(a) In the simplest type the tubules join at the junction of mid­gut and hindgut. The distal ends of the tubules remain free and terminate blindly. The contents of the tubules are usually fluid and sometimes found the crystals when the insects are found in arid condition, e.g., Orthoptera, Dermoptera and Coleoptera.

(b) In the second type the distal ends of the tubules are attached to the hindgut. The condition of these is known as cryptonephridial or cryptonephridic or Cryptosolenic. This condition is seen among many Coleoptera and most Lepidoptera. Cryptonephridial condition is seen in the insects when they live in the drier environ­ments and that helps the insects to conserve water by absorbing it from the faeces.

(c) The Malpighian tubules of the third type remain free at the distal ends and connect proximally with the gut through ampullae, and are found in Hemiptera.


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(d) The fourth type of Malpighian tubules are found in the Lepi­doptera and this type is a combination of second and third types. Two to four pairs of tubules are found in Myriapods and Arach­nids and in the later the tubules are endodermal in origin.

Excretory Organ # 6. Hepatopancreas:

In Limulus, absorp­tive cells are present in the hepatopancreas. These cells shed large amount of calcium phosphate as excretory product into the in­testine through which it is eliminated along with faeces.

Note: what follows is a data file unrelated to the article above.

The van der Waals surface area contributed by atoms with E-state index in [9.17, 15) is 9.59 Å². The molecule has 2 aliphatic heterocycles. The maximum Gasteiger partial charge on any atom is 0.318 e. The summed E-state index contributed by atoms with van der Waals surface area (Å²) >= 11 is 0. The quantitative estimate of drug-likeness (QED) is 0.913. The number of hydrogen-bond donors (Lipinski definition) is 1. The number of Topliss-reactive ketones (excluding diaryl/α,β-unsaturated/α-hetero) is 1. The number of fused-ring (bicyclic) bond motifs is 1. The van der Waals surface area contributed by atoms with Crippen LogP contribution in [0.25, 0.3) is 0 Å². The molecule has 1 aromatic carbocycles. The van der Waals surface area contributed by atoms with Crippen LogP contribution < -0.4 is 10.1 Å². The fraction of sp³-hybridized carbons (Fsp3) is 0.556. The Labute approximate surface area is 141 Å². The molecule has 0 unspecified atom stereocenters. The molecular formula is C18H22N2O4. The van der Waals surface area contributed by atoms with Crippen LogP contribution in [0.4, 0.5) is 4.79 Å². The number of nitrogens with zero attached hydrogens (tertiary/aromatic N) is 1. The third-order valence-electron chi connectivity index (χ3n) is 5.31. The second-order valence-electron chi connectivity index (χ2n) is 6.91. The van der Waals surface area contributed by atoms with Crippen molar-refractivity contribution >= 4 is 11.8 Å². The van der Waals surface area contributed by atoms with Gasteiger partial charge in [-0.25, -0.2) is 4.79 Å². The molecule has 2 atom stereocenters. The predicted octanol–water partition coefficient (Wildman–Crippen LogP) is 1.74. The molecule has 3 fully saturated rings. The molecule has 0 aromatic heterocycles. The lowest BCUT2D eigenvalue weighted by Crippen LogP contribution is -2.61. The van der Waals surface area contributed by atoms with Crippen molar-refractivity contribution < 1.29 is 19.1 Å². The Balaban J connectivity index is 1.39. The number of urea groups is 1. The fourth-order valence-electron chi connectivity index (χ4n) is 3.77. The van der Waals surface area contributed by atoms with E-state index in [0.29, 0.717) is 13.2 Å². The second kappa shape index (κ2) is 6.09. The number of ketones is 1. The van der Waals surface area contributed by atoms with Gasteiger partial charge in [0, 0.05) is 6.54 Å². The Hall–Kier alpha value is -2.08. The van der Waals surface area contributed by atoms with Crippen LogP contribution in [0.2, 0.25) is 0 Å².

Excretory Organ # 7. Fat Body:

In Insecta, Myriapoda and Onychophora, the fat bodies are made up of polygonal cells. The cells, as they grow old, become filled up with minute urate crystals.

Excretory Organ # 8. Exoskeleton:

In Crustaceans and Insects, the cells of the hypodermis secrete nitrogenous substances which remain de­posited within the exoskeleton. These are eliminated at the time of ecdysis.

Excretory Organ # 9. Intestinal Caeca:

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In Squilla, the rec­tum bears a pair of intestinal caeca having a comb-like internal wall. These are believed to be excretory in function.

Excretory Organ # 10. Midgut Epithelium:

In Nauplius lar­vae of Crustacea, the cells surrounding the midgut carry out excretory function.

Excretory Organ # 11. Pericardial Cells:

In Insects some cells around the heart and the pericardial mem­brane are excretory in function.

Excretory Organ # 12. Nephrocytes:

These are migratory cells, present in groups within the haemocoel of insects. These are regarded as modified fat body cells and are said to absorb unwanted colloidal particles from the blood.

Excretory Organ # 13. Oenocytes:


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In Insects and Myriapods, certain cells are found in groups around the abdominal spiracles. These cells originate from surface epithelium and are believed to be both excretory and circulatory in functions. The excretory system is well-developed in land-living arthropods, which are concerned with the problem of water loss. In them the excretory organs work in such a way that very little water is lost from the body.